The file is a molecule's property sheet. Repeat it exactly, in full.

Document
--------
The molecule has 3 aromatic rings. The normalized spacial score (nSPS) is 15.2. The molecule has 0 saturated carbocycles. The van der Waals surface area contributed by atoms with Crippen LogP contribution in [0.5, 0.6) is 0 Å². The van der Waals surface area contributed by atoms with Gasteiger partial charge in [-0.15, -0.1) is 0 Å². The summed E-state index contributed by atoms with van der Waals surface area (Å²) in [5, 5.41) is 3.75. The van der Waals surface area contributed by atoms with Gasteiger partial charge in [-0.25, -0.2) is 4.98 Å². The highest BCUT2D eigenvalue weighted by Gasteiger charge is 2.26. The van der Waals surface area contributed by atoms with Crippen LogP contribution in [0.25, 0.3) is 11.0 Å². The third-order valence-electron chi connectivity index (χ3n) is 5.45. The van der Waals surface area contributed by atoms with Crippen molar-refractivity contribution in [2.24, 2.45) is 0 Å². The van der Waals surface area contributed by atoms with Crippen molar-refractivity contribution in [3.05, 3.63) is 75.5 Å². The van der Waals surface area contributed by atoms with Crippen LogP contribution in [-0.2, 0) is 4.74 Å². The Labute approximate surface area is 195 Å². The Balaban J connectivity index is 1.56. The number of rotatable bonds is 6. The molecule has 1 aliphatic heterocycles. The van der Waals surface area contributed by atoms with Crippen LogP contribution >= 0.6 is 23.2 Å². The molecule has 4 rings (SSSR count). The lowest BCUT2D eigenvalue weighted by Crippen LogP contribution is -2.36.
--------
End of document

The molecule has 3 aromatic rings. The normalized spacial score (nSPS) is 15.2. The molecule has 0 saturated carbocycles. The van der Waals surface area contributed by atoms with Crippen LogP contribution in [0.5, 0.6) is 0 Å². The van der Waals surface area contributed by atoms with Gasteiger partial charge in [-0.15, -0.1) is 0 Å². The summed E-state index contributed by atoms with van der Waals surface area (Å²) in [5, 5.41) is 3.75. The van der Waals surface area contributed by atoms with Gasteiger partial charge in [-0.25, -0.2) is 4.98 Å². The highest BCUT2D eigenvalue weighted by Gasteiger charge is 2.26. The van der Waals surface area contributed by atoms with Crippen LogP contribution in [0.25, 0.3) is 11.0 Å². The third-order valence-electron chi connectivity index (χ3n) is 5.45. The van der Waals surface area contributed by atoms with Crippen molar-refractivity contribution in [2.24, 2.45) is 0 Å². The van der Waals surface area contributed by atoms with Crippen molar-refractivity contribution in [3.05, 3.63) is 75.5 Å². The van der Waals surface area contributed by atoms with Crippen LogP contribution in [-0.2, 0) is 4.74 Å². The Labute approximate surface area is 195 Å². The Balaban J connectivity index is 1.56. The number of rotatable bonds is 6. The molecule has 1 aliphatic heterocycles. The van der Waals surface area contributed by atoms with Crippen LogP contribution >= 0.6 is 23.2 Å². The molecule has 4 rings (SSSR count). The lowest BCUT2D eigenvalue weighted by Crippen LogP contribution is -2.36.